Harness Handicapping: Claiming Races

Profile Picture: Eb Netr

Eb Netr

June 5th, 2013

Many handicappers hate claiming races. They'll tell you that it's impossible to make money on claiming races, either because the favorite wins and doesn't pay, or some longshot comes out of nowhere and wins at monster odds. I strongly disagree. I think claiming races are the easiest and most financially rewarding races on the program, if you can find any.

Nowadays, most claiming races come with conditions that blur the lines between the good bets and bad bets. It's hard to tell if a horse is in the race to win or just to fill a space and get a workout. Does the trainer intend to have the driver push the horse or only win if everything comes together in its favor? I don't waste time on these conditioned claimer races. I stick with straight claiming races with no conditions.

I find them at several tracks and handicap them for horses that are either very good bets because of what they've done, or longshots worth a risk because of what they've done in their last couple of races. Ironically, cheap claiming races are one of the types of races where there is often a huge favorite at 3-5 or 1-9. I have no idea why, when the caliber of horses makes the outcome less certain, people bet the favorite down to ridiculous odds. (It happens in 2 year old trots for fillies too, but don't get me going on 2 year old filly trotters. That's another nervous breakdown entirely.)

What I look for in claiming races is a horse that has shown something in its last race. Ideally, I want a horse that has won or at least led for part of the race and that has finished close to the winner. Two lengths out or less is a very good sign, but if no other horse has finished close, I'll take a horse that has finished within 3 lengths after leading for at least one call. If it was parked out for part of that time, I really start to pay attention.

If there's only one such horse in the race, and if it's the big favorite, I'll usually pass on the race unless I can find an exacta with the favorite and a longshot that has a chance of being second. If, however, there are two horses that fit my "led for one call and finished close to the winner" criteria, and one of them isn't the favorite, but is at odds of 7-2 or more, I'll play that horse to win.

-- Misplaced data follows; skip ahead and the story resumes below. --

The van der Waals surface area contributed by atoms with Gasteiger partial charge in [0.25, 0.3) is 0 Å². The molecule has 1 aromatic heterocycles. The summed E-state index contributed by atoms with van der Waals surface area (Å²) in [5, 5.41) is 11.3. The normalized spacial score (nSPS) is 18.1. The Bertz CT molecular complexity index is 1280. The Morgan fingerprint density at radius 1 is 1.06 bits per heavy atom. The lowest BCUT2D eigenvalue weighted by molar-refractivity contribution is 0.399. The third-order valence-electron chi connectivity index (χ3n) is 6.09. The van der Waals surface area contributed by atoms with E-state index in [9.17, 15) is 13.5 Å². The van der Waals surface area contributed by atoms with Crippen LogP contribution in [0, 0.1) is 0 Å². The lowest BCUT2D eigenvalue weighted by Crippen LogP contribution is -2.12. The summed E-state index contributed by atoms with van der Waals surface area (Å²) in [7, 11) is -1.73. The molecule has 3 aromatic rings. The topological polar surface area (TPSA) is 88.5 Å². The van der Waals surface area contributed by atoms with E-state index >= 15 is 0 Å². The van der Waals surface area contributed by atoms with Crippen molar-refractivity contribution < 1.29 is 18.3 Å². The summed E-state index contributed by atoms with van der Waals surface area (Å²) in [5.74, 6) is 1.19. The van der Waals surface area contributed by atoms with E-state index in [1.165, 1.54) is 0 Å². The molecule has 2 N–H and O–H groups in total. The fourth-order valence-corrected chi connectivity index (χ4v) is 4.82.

Of course, I handicap the race and the horses that fit the criteria for other things too. I want to see a driver who can get the horse to the finish line first and whose driving style fits the horse's running style. I want to see the horse in a good post position. If it's a leaver, I want to see it on the inside with no other leavers to its inside. If it's a closer, I want to see that it's going to be no worse than 4th after the gate opens, with no other good closers in front of it.

Some trainers make most of their money from the claiming game. If you keep track of who they are and how they do it, you'll be able to tell when they're ready to win with a horse they've claimed. Maybe they always use the same driver or drivers when they think the horse is ready. Maybe they drive the horse themselves in a race or two and then switch drivers. Maybe it's an equipment change that signals that the horse is pointed toward a win.

The more you dig into the habits of trainers, the more often you'll be able to tell when their horses are a good bet. This is especially important if you want to play claiming races. In a stakes race, you know that every driver is going to do everything he or she can to get that horse over the line first. In a claiming race, the driver has to keep in mind that his horse is probably going to be running in races every week, so he might not want to push the horse as hard, if it doesn't have a clear shot at the lead.

It's not "cheating". It's doing what's best for the horse in races where using the horse hard in an attempt to win, might take so much out of the horse, that it won't be able to win its next race where it has a better shot at winning. This is an important point to understand. Betting on longshots that have almost no chance in a claiming race, and hoping for a miracle, is NOT going to make you money.

Betting on a horse that has won its last claiming race and is moving up, but not by too much IS a good bet. So is playing a horse that managed to get the lead in its last race, even if it could only get within two lengths of the winner at the end of the race. Betting on a longshot that was parked out and STILL managed to finish within two lengths of the leader is a very good bet. Find one of these that is moving from an outside post position to an inside one on a half mile track, and you may see it cross the line first at double digit odds. And that's what I like about claiming races.